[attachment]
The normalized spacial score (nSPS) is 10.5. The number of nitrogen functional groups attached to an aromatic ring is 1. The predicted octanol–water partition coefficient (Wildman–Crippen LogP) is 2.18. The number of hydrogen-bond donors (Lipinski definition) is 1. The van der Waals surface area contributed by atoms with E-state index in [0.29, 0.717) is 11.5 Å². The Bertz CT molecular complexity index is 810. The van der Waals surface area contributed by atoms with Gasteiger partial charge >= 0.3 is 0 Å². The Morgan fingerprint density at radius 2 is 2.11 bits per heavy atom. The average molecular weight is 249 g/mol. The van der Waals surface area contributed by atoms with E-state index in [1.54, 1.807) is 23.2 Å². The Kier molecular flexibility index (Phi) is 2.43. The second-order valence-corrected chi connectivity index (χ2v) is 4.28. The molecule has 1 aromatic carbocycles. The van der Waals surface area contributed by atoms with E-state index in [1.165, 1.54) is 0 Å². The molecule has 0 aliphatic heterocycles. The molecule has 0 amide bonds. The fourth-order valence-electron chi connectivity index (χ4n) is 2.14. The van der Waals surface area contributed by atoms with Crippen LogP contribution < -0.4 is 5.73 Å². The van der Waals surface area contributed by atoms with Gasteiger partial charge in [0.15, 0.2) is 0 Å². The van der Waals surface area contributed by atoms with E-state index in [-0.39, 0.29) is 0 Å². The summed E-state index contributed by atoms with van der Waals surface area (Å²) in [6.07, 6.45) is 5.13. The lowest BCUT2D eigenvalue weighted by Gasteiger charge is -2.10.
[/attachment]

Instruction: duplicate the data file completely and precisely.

The normalized spacial score (nSPS) is 10.5. The number of nitrogen functional groups attached to an aromatic ring is 1. The predicted octanol–water partition coefficient (Wildman–Crippen LogP) is 2.18. The number of hydrogen-bond donors (Lipinski definition) is 1. The van der Waals surface area contributed by atoms with E-state index in [0.29, 0.717) is 11.5 Å². The Bertz CT molecular complexity index is 810. The van der Waals surface area contributed by atoms with Gasteiger partial charge >= 0.3 is 0 Å². The Morgan fingerprint density at radius 2 is 2.11 bits per heavy atom. The average molecular weight is 249 g/mol. The van der Waals surface area contributed by atoms with E-state index in [1.54, 1.807) is 23.2 Å². The Kier molecular flexibility index (Phi) is 2.43. The second-order valence-corrected chi connectivity index (χ2v) is 4.28. The molecule has 1 aromatic carbocycles. The van der Waals surface area contributed by atoms with E-state index in [1.165, 1.54) is 0 Å². The molecule has 0 aliphatic heterocycles. The molecule has 0 amide bonds. The fourth-order valence-electron chi connectivity index (χ4n) is 2.14. The van der Waals surface area contributed by atoms with Crippen LogP contribution < -0.4 is 5.73 Å². The van der Waals surface area contributed by atoms with Gasteiger partial charge in [0.15, 0.2) is 0 Å². The van der Waals surface area contributed by atoms with E-state index in [-0.39, 0.29) is 0 Å². The summed E-state index contributed by atoms with van der Waals surface area (Å²) in [6.07, 6.45) is 5.13. The lowest BCUT2D eigenvalue weighted by Gasteiger charge is -2.10.